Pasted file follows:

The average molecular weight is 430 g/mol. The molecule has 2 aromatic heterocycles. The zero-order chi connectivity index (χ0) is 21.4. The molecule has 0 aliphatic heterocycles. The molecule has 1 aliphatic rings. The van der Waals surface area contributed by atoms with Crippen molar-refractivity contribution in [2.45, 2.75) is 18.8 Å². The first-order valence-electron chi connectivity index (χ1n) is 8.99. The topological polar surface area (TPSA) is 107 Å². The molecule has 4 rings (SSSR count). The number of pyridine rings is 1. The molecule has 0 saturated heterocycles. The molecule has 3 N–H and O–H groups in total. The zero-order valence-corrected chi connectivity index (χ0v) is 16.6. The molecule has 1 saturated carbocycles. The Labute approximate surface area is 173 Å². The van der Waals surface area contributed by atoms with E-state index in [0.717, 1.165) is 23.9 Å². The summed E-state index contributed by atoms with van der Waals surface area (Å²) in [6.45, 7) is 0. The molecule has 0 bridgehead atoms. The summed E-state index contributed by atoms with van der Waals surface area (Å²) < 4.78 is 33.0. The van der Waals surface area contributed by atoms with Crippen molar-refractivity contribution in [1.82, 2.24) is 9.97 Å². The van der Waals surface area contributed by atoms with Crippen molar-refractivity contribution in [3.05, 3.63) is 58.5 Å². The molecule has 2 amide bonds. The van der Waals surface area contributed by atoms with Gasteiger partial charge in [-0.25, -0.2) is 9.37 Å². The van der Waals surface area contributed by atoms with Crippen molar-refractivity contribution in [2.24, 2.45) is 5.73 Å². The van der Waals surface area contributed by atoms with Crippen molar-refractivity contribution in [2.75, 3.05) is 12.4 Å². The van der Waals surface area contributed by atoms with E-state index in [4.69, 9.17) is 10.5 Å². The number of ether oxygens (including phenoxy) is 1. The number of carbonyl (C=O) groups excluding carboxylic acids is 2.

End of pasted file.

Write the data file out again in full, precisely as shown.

The average molecular weight is 430 g/mol. The molecule has 2 aromatic heterocycles. The zero-order chi connectivity index (χ0) is 21.4. The molecule has 0 aliphatic heterocycles. The molecule has 1 aliphatic rings. The van der Waals surface area contributed by atoms with Crippen molar-refractivity contribution in [2.45, 2.75) is 18.8 Å². The first-order valence-electron chi connectivity index (χ1n) is 8.99. The topological polar surface area (TPSA) is 107 Å². The molecule has 4 rings (SSSR count). The number of pyridine rings is 1. The molecule has 0 saturated heterocycles. The molecule has 3 N–H and O–H groups in total. The zero-order valence-corrected chi connectivity index (χ0v) is 16.6. The molecule has 1 saturated carbocycles. The Labute approximate surface area is 173 Å². The van der Waals surface area contributed by atoms with E-state index in [0.717, 1.165) is 23.9 Å². The summed E-state index contributed by atoms with van der Waals surface area (Å²) in [6.45, 7) is 0. The molecule has 0 bridgehead atoms. The summed E-state index contributed by atoms with van der Waals surface area (Å²) < 4.78 is 33.0. The van der Waals surface area contributed by atoms with Crippen molar-refractivity contribution in [1.82, 2.24) is 9.97 Å². The van der Waals surface area contributed by atoms with Crippen molar-refractivity contribution in [3.05, 3.63) is 58.5 Å². The molecule has 2 amide bonds. The van der Waals surface area contributed by atoms with Gasteiger partial charge in [-0.25, -0.2) is 9.37 Å². The van der Waals surface area contributed by atoms with Crippen molar-refractivity contribution in [2.24, 2.45) is 5.73 Å². The van der Waals surface area contributed by atoms with Crippen molar-refractivity contribution in [2.75, 3.05) is 12.4 Å². The van der Waals surface area contributed by atoms with E-state index in [4.69, 9.17) is 10.5 Å². The number of ether oxygens (including phenoxy) is 1. The number of carbonyl (C=O) groups excluding carboxylic acids is 2.